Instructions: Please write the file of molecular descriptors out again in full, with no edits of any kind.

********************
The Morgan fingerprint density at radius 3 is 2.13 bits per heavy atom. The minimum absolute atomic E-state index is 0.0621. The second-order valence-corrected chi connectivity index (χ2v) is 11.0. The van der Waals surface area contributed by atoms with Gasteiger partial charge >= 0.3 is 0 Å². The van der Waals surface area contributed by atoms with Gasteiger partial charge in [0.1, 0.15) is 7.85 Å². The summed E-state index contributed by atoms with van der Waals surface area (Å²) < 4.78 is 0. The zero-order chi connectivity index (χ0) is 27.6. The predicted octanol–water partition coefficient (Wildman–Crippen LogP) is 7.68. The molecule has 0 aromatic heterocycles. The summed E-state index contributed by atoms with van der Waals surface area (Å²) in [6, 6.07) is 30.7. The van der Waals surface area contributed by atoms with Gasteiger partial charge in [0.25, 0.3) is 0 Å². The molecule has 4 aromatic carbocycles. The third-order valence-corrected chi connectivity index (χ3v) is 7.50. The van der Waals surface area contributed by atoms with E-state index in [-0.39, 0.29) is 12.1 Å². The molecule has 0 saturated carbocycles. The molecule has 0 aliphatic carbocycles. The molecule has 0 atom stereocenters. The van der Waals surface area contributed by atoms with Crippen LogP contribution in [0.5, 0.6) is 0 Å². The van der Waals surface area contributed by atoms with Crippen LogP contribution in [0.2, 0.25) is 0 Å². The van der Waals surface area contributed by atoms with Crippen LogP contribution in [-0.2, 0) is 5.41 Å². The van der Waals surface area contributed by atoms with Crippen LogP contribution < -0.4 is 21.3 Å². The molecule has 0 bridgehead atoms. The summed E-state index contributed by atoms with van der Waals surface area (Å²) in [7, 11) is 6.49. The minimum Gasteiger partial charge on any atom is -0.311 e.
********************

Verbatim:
The Morgan fingerprint density at radius 3 is 2.13 bits per heavy atom. The minimum absolute atomic E-state index is 0.0621. The second-order valence-corrected chi connectivity index (χ2v) is 11.0. The van der Waals surface area contributed by atoms with Gasteiger partial charge >= 0.3 is 0 Å². The van der Waals surface area contributed by atoms with Gasteiger partial charge in [0.1, 0.15) is 7.85 Å². The summed E-state index contributed by atoms with van der Waals surface area (Å²) < 4.78 is 0. The zero-order chi connectivity index (χ0) is 27.6. The predicted octanol–water partition coefficient (Wildman–Crippen LogP) is 7.68. The molecule has 0 aromatic heterocycles. The summed E-state index contributed by atoms with van der Waals surface area (Å²) in [6, 6.07) is 30.7. The van der Waals surface area contributed by atoms with Gasteiger partial charge in [0.25, 0.3) is 0 Å². The molecule has 4 aromatic carbocycles. The third-order valence-corrected chi connectivity index (χ3v) is 7.50. The van der Waals surface area contributed by atoms with E-state index in [-0.39, 0.29) is 12.1 Å². The molecule has 0 saturated carbocycles. The molecule has 0 aliphatic carbocycles. The molecule has 0 atom stereocenters. The van der Waals surface area contributed by atoms with Crippen LogP contribution in [0.5, 0.6) is 0 Å². The van der Waals surface area contributed by atoms with Crippen LogP contribution in [0.2, 0.25) is 0 Å². The van der Waals surface area contributed by atoms with Crippen LogP contribution in [-0.2, 0) is 5.41 Å². The van der Waals surface area contributed by atoms with Crippen LogP contribution < -0.4 is 21.3 Å². The molecule has 0 bridgehead atoms. The summed E-state index contributed by atoms with van der Waals surface area (Å²) in [7, 11) is 6.49. The minimum Gasteiger partial charge on any atom is -0.311 e.